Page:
Weighty Issue

Experts specializing in Korean adoptions say that if you want to adopt a child from Korea, you shouldn't weigh more than 30% over the normal weight for your height. Korean agencies often specify this when working with agencies within the United States. If you're considering an international adoption, you can expect to be asked to submit to a weigh-in. If the agency isn't happy with your weight, you may need to switch agencies.

Vaguely Unsavory

Does this seem prejudiced and vaguely unsavory? The truth is that every nation has its own specific requirements for prospective adoptive couples. In general, such requirements relate to age, number of children already living with the couple, and the stability of the couple's marital environment: How many times have you been divorced? How many years have you been married? Last, but not least, when the prospective parent is single, gender will be considered an important qualifying or disqualifying factor.

Single prospective parents, regardless of gender, should forget about adopting a child from Sri Lanka, Thailand, or Armenia (as a start).  Many countries will just not countenance single parent adoption. But how's this for a qualifying factor for adoption? If you want to adopt a child from St. Lucia, you don't have to live there, but must own property on that island.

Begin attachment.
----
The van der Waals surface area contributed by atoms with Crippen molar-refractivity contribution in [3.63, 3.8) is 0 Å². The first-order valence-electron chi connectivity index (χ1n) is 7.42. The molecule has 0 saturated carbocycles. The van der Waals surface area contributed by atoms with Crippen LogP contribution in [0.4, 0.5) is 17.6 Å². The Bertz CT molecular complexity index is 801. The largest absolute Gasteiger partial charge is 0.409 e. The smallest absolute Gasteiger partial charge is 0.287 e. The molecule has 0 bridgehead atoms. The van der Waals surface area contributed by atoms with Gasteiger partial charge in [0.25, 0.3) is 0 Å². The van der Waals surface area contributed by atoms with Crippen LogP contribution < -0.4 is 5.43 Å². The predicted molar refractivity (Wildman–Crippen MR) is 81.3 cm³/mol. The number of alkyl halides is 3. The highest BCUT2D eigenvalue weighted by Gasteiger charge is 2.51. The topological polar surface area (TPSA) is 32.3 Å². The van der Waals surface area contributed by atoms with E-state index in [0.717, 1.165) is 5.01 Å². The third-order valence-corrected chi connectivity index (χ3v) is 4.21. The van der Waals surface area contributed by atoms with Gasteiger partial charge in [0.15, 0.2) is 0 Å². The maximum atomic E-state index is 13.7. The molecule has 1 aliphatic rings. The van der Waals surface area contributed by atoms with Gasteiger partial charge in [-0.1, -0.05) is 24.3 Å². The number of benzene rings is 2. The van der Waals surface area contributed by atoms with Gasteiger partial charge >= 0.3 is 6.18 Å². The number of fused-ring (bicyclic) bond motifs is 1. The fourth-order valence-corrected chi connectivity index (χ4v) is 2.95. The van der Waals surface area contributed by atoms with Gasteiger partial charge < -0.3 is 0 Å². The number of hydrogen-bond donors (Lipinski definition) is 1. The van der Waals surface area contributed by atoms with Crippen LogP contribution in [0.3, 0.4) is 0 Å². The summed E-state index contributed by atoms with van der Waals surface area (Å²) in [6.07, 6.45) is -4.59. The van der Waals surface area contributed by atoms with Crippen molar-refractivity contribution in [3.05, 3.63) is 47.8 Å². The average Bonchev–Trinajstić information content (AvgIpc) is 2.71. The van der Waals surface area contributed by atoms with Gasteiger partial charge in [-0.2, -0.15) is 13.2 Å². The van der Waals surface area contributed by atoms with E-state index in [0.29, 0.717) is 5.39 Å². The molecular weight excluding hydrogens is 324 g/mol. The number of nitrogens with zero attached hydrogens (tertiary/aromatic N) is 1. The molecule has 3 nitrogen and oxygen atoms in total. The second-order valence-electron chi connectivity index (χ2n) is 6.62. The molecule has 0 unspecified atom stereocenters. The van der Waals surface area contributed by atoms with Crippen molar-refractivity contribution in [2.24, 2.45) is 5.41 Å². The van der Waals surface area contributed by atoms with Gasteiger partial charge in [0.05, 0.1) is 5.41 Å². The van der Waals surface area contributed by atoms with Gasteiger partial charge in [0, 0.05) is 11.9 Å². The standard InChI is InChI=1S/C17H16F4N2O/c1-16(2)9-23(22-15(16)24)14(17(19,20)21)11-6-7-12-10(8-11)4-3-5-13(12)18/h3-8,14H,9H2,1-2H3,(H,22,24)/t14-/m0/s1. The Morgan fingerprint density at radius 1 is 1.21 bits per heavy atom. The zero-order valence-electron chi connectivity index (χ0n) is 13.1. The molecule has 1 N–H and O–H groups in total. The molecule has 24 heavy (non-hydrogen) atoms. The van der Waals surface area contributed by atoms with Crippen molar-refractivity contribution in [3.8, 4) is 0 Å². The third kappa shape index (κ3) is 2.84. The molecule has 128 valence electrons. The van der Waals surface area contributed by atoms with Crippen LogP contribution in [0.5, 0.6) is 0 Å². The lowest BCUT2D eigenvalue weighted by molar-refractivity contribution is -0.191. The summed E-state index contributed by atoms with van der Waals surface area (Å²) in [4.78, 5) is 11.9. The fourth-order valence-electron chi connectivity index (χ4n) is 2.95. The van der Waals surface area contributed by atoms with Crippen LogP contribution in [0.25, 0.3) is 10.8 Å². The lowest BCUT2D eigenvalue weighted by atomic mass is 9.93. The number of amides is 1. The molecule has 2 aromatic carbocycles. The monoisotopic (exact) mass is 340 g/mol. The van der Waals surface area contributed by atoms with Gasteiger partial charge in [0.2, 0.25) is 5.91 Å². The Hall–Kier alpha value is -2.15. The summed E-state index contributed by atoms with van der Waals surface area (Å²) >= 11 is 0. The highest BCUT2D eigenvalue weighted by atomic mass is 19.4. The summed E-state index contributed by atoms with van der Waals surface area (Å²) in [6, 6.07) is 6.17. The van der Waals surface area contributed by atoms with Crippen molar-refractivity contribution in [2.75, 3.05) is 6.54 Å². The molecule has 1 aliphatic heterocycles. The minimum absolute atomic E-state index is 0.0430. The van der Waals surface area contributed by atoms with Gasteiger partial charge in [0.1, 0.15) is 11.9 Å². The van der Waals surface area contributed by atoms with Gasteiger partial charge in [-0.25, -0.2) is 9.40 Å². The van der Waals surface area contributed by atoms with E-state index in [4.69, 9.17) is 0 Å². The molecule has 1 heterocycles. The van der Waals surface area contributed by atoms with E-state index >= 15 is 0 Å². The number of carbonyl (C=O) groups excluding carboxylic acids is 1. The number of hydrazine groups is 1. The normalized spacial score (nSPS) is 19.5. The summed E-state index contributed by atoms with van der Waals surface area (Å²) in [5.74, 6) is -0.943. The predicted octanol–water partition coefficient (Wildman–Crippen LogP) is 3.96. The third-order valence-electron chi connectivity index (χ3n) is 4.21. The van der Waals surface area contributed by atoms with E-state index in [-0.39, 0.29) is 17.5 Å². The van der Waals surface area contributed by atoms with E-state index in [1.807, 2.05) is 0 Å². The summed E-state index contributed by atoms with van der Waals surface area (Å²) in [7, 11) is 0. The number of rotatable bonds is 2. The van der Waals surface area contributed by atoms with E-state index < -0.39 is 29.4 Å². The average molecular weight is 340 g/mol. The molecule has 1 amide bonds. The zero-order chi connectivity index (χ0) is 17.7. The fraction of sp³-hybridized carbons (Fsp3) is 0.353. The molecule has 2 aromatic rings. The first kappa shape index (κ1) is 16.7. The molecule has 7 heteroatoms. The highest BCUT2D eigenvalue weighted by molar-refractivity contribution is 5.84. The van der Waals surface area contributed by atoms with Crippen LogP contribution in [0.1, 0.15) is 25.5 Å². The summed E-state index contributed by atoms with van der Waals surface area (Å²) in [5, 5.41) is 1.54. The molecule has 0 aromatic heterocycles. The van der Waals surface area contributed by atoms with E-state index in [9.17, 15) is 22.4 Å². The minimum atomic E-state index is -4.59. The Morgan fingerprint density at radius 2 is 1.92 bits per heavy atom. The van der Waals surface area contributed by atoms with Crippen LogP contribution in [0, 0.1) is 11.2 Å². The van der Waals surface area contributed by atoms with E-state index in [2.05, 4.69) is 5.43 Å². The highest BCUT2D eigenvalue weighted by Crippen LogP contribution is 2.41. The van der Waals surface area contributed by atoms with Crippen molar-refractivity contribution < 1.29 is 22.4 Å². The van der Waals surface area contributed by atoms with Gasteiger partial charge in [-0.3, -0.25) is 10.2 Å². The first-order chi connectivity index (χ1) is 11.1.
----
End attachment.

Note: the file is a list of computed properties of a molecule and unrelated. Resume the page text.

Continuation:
Arbitrary Requirements

Some of these more arbitrary requirements may leave you scratching your head, and wondering if it's worth the trouble. For instance, in Slovakia, you have to establish long-term residency in the country and must remain there for the entire process of adoption which can take up to 2 years.

Then there's homophobia. China won't accept any adoption applications from gay men while many countries have laws that are specific about denying adoption to same-sexed couples.

If things are so hinky outside of the U.S., why bother with international adoption at all? Well, for one thing, domestic adoption comes with age restrictions whereas in countries like Greece, Russia, and Mexico, adoptive parents can still apply at age 60. That makes it possible for an older couple to become parents. The truth is that in some countries, such as in the Ukraine, there are no age limits set for adoptive parents. The only thing that will matter is their suitability as prospective parents as determined during an interview and evaluation.

Amusing Limitations

While some of these restrictions and limitations are curious or even amusing, we bring them to you to serve as a reminder that if you seek to adopt a child through international adoption, it pays to familiarize yourself with the individual restrictions and personal sensibilities of that particular nation.